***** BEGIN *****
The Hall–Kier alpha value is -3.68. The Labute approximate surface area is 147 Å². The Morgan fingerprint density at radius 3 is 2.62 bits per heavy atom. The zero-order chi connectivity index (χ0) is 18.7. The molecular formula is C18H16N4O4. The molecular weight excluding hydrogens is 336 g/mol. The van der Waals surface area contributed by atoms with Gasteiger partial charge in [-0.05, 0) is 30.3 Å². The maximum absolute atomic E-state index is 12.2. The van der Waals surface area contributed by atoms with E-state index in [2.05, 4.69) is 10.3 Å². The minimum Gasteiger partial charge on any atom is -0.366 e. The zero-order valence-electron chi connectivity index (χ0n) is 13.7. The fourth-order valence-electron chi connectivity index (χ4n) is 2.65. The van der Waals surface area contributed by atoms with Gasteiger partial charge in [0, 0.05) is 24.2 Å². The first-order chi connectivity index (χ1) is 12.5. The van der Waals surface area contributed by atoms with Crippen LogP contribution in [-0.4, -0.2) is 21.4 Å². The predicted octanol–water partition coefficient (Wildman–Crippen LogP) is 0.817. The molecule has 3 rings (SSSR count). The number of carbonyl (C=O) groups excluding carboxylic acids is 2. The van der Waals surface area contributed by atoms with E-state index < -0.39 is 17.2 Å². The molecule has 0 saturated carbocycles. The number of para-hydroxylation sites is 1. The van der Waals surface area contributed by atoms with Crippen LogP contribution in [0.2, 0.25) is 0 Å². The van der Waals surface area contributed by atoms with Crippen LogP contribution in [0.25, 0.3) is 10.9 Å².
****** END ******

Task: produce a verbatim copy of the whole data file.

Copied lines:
The Hall–Kier alpha value is -3.68. The Labute approximate surface area is 147 Å². The Morgan fingerprint density at radius 3 is 2.62 bits per heavy atom. The zero-order chi connectivity index (χ0) is 18.7. The molecular formula is C18H16N4O4. The molecular weight excluding hydrogens is 336 g/mol. The van der Waals surface area contributed by atoms with Gasteiger partial charge in [-0.05, 0) is 30.3 Å². The maximum absolute atomic E-state index is 12.2. The van der Waals surface area contributed by atoms with E-state index in [2.05, 4.69) is 10.3 Å². The minimum Gasteiger partial charge on any atom is -0.366 e. The zero-order valence-electron chi connectivity index (χ0n) is 13.7. The fourth-order valence-electron chi connectivity index (χ4n) is 2.65. The van der Waals surface area contributed by atoms with Gasteiger partial charge in [0, 0.05) is 24.2 Å². The first-order chi connectivity index (χ1) is 12.5. The van der Waals surface area contributed by atoms with Crippen LogP contribution in [-0.4, -0.2) is 21.4 Å². The predicted octanol–water partition coefficient (Wildman–Crippen LogP) is 0.817. The molecule has 3 rings (SSSR count). The number of carbonyl (C=O) groups excluding carboxylic acids is 2. The van der Waals surface area contributed by atoms with E-state index < -0.39 is 17.2 Å². The molecule has 0 saturated carbocycles. The number of para-hydroxylation sites is 1. The van der Waals surface area contributed by atoms with Crippen LogP contribution in [0.2, 0.25) is 0 Å². The van der Waals surface area contributed by atoms with Crippen LogP contribution in [0.25, 0.3) is 10.9 Å².